DAVIES: On a policy level you mean?
SHAH: Absolutely. I mean, I think there's - you know, there's ways to (unintelligible) for them better. There's ways to - you know, we kind of went through this whole thing with environmental damage, right, where, you know, we would, you know, develop minds and industrial facilities and such. And then later we would say oh, whoops, well, that's kind of contaminated all the water or that kind of, you know, ruined this forest where this endangered species is now remaining. But we don't do that with pathogens. We kind of wait until they become a problem and then we start dealing with it. And I think what we could do is, you know, mitigate the risks before they start to manifest themselves. We can insure against the risk in some capable. For example, air travel - we know this is risky for spreading pathogens around. Does it mean we have to stop flying around? Well, maybe not - maybe we just insure against it. You know, maybe we put a 1 percent tax on, you know, international flights to pay for surveillance for new pandemic pathogens. Or maybe we say OK, maybe we shouldn't develop into this - you know, to build a mine in this sort of pristine remote wildlife area because there's a lot of animals there that have microbes that could spill over into our bodies and we'd be vulnerable that. You know, we don't really evaluate these risks in advance. We wait until they become problems. And I think we could switch and we could be a lot more proactive.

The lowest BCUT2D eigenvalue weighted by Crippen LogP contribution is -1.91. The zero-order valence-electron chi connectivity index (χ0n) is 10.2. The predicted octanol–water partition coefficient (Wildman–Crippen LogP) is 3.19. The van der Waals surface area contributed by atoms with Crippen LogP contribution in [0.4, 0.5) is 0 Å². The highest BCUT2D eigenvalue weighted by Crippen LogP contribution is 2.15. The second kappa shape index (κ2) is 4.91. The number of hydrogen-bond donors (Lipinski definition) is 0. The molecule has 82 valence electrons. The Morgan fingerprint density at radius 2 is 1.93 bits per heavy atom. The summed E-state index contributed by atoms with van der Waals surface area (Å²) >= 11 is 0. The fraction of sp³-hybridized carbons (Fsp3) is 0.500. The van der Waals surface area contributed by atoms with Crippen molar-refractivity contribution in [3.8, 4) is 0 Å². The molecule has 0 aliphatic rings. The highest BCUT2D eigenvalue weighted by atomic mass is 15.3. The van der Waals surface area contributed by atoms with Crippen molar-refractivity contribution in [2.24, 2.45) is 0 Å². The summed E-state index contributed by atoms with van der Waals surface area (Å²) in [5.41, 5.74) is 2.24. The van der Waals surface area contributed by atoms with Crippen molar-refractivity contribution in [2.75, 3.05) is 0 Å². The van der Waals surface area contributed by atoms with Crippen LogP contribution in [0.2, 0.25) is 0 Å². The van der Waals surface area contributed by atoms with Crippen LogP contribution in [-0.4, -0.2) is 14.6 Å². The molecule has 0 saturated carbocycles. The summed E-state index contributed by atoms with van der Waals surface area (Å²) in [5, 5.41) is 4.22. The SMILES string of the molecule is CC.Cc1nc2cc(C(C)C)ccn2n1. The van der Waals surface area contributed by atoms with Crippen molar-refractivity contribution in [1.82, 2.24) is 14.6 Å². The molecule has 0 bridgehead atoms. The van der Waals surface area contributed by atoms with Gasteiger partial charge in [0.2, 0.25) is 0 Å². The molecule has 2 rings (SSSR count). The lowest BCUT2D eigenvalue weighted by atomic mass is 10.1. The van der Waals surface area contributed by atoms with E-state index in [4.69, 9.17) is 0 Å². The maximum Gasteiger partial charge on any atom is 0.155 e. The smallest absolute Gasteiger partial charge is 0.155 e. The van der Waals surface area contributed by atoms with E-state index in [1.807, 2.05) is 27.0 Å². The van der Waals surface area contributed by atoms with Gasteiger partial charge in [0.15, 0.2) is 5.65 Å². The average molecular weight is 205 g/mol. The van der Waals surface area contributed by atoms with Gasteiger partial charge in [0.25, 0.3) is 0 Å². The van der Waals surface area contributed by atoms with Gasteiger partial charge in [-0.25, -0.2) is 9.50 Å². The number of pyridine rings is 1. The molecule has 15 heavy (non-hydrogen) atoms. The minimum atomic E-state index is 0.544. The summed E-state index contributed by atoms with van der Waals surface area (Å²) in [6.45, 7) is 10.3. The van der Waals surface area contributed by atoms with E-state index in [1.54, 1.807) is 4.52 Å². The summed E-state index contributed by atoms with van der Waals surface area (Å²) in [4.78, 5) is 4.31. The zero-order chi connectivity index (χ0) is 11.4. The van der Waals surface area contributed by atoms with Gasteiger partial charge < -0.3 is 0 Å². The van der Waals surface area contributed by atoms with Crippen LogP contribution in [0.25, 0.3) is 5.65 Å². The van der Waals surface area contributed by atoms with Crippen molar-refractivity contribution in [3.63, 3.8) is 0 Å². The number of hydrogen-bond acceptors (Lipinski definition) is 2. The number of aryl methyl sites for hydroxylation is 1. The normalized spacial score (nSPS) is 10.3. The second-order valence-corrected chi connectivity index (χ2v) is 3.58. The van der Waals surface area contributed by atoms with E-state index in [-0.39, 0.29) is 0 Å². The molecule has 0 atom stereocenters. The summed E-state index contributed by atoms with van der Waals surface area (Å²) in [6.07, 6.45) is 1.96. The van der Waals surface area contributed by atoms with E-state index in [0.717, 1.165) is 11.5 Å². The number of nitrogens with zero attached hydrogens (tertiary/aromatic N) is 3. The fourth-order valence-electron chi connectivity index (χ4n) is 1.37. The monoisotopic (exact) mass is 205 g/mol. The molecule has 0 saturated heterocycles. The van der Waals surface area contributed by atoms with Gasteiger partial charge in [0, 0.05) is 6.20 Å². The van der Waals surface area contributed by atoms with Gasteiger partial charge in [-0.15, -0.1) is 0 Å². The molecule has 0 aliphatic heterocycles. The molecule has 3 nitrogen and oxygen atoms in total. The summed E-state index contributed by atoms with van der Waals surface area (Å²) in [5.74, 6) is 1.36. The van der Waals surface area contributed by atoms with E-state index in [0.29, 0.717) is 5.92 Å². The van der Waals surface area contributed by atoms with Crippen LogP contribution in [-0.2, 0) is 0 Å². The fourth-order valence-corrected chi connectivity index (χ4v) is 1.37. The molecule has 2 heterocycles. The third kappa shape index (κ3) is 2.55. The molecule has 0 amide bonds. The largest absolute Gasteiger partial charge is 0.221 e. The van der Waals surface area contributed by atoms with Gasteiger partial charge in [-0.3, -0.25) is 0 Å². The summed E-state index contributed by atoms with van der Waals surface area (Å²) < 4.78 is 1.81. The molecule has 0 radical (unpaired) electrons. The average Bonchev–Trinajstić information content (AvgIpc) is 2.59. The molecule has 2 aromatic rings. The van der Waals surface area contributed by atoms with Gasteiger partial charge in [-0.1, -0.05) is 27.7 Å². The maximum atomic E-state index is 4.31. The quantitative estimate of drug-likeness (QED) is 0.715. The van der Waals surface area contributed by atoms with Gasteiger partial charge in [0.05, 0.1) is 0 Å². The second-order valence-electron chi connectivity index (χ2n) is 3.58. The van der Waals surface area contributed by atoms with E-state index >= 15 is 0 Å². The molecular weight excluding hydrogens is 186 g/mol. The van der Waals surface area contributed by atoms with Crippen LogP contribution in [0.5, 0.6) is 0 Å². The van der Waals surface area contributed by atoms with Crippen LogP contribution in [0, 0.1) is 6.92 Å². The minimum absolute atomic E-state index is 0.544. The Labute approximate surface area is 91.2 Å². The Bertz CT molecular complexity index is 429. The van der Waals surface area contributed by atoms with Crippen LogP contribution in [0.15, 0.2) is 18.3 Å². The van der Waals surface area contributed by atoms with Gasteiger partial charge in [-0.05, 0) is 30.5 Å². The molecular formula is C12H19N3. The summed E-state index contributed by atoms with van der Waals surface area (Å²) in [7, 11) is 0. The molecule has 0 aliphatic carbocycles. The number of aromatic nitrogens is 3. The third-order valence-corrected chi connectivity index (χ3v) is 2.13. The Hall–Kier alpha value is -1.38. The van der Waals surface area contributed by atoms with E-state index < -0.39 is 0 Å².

DAVIES: Should pharmaceutical companies or the government focus more on creating new antibiotics to fight these strains?
SHAH: There's two parts of it. We need to use antibiotics more rationally. We don't do that now. That's sort of the hardest part of it that we need to do. But the other part of it is we also need to develop new antibiotics to keep up with the - you know, these pathogens are always going to evolve resistance eventually. So we always need to come up with new, you know, weapons to fight them. And the problem with antibiotics is that we've gotten used to spending very little money on them. You know, the average consumer - we don't want to spend more than, like, 50 bucks on an antibiotic even though it saves your life. And for drug companies, you know, it's a bad market because antibiotics, they don't get used every day. You know, better to create a drug that - you know, somebody has to take an anti-cholesterol drug one a day for the rest of their lives then a course of antibiotics that's over in a week, right? So for all these reasons, our market incentives don't really work for producing these drugs that we actually really need. And so the whole way our medical development model runs, which is, you know, based on what drugs can sell the best. Those are the drugs that we develop, and that's not necessarily going to meet our - you know, what we need for public health.
DAVIES: Is there a particular kind of pathogen that keeps, you know, epidemiologists up at night?